Ultimately, in the interests of certainty and more consistent market application, the Council decided that references to “social licence to operate” in the consultation draft should be replaced with references to “reputation” and “standing in the community” in the final Principles.

    These changes to Principle 3 have been reinforced by revisions under Principle 1 (“Lay solid foundations for management and oversight”) including mandating board charters (Recommendation 1.1), and more detailed articulation of how management and board responsibilities should be split, including the board’s responsibility for defining the entity’s purpose, approving the entity’s statement of values and code of conduct, and satisfying itself that remuneration policies are aligned with the entity’s purpose, values, strategic objectives and risk appetite.

    Timely information

    Commissioner Hayne’s incontrovertible statement that “Boards cannot operate properly without having the right information. And boards do not operate effectively if they do not challenge management”, is also referenced.

    Importantly, following on from the Financial Services Royal Commission, and the APRA prudential inquiry into the CBA, the Principles make clear that the senior executive team is responsible for providing the board with accurate, timely and clear information regarding not only financial performance, but also compliance with material legal and regulatory requirements, and any conduct that is materially inconsistent with the entity’s values or code of conduct.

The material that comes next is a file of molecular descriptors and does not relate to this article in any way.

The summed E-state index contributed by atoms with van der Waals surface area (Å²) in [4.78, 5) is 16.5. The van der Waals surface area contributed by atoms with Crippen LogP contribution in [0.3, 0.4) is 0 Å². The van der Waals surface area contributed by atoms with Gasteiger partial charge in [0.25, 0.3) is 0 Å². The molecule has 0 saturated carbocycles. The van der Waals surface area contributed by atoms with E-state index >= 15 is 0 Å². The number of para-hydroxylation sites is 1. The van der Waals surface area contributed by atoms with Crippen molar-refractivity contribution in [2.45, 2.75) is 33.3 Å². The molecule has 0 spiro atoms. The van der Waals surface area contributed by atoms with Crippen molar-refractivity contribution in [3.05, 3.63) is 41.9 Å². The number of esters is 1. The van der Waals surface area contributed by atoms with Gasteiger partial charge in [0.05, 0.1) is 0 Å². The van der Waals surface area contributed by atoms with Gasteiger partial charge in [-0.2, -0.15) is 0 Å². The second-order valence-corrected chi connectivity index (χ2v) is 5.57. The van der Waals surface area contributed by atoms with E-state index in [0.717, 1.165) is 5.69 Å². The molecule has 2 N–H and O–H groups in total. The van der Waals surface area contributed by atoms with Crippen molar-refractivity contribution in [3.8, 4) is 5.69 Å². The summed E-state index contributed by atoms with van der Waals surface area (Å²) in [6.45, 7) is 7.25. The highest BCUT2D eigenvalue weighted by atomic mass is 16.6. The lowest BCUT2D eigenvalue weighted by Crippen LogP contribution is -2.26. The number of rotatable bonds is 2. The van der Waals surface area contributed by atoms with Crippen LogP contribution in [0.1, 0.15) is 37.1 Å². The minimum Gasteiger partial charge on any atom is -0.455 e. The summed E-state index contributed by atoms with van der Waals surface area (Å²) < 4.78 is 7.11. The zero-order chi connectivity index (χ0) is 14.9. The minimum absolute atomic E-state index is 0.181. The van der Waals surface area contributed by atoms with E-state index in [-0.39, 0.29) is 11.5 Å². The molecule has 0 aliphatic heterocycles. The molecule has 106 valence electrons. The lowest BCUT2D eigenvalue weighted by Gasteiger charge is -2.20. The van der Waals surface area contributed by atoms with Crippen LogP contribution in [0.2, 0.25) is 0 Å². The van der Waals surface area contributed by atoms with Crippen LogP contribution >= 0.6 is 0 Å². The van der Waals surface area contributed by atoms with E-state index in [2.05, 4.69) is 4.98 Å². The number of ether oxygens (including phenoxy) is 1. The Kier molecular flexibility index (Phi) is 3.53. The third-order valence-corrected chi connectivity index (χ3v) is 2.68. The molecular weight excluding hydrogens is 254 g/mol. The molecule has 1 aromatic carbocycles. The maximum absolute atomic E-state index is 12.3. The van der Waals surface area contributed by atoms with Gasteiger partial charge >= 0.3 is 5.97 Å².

The area of environmental and social risks was another which saw a change from the third to the fourth edition. The commentary to revised recommendation 7.4 (“a listed entity should disclose whether it has any material exposure to environmental or social risks and, if does, how it manages or intends to manage those risks”), now asks entities that believe that they do not have any material exposure to environmental or social risks to “consider carefully their basis for that belief and to benchmark their disclosures in this regard against those made their peers”.

    Consistent with the approach taken by regulators like ASIC and APRA over recent years, the Principles now also encourage (rather than require) listed entities with material exposure to climate change risk to consider implementing the recommendations of the Financial Stability Board’s Task Force on Climate-related Financial Disclosures.

    30% female directors

    In a boost for promoting greater diversity on boards, for the first time, the Principles will see a hard-coded target of 30% female directors applied to the ASX 300 (revised Recommendation 1.5). The move follows on from a year that finished with the AICD’s target of 30% female representation on ASX 200 boards being almost achieved (29.7%). Australia is the first country in the world to achieve 30% gender diversity in top 100 boardrooms without regulatory intervention or quotas.